Blume Lempel’s work is noteworthy for its unflinching examination of erotic themes and gender relations, its psychological acuity, and its technical virtuosity. Mirroring the dislocation of her women protagonists, her stories move between present and past, Old World and New, dream and reality. Lempel did not hesitate to take up subjects only rarely explored by writers in Yiddish–including incest, abortion, feminism, and madness. This story–the tale of a blind date–is no exception.
In “The Little Red Umbrella,” Janet Silver accepts an invitation from an eccentric poet who was badly disfigured during the Holocaust. We learn of the erotic imaginings of this middle-aged woman, her preparations for the date, her flustered travel to meet the unknown poet, and finally, the awkward, challenging, and combative nature of the date itself. In the end, Janet finds herself feeling an unexpected compassion for her new acquaintance.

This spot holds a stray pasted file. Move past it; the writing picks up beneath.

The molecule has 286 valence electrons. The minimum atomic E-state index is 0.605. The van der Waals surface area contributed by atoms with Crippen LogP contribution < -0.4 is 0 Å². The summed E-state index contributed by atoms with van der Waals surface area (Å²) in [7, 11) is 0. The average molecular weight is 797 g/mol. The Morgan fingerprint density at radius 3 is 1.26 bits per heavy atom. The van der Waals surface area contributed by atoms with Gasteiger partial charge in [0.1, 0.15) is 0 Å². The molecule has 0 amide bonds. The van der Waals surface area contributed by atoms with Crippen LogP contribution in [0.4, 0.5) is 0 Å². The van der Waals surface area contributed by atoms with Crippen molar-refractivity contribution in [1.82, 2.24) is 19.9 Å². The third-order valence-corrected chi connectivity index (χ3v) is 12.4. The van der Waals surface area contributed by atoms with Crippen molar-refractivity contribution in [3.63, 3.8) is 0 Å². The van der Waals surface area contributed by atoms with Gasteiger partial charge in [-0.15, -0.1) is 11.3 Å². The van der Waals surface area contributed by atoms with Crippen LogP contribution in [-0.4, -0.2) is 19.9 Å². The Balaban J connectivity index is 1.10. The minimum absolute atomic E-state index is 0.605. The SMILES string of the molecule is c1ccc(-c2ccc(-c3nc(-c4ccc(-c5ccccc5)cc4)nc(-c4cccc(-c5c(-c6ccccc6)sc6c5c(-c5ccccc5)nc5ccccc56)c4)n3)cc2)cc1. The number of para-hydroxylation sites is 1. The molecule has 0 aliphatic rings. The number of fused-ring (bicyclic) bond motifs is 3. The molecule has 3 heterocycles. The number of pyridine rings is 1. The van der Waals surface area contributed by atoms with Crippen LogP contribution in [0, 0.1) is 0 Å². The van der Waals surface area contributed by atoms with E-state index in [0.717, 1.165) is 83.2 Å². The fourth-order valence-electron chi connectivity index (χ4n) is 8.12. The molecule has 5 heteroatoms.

– Ellen Cassedy and Yermiyahu Ahron Taub
The Brooklyn Rail welcomes you to our web-exclusive section InTranslation, where we feature unpublished translations of fiction, nonfiction, poetry, and dramatic writing. Published since April 2007, InTranslation is a venue for outstanding work in translation and a resource for translators, authors, editors, and publishers seeking to collaborate.
We seek exceptional unpublished English translations from all languages.
Fiction, Nonfiction, and Poetry: Manuscripts of no longer than 20 pages (double-spaced).
Plays: Manuscripts of no longer than 30 pages (in left-justified format).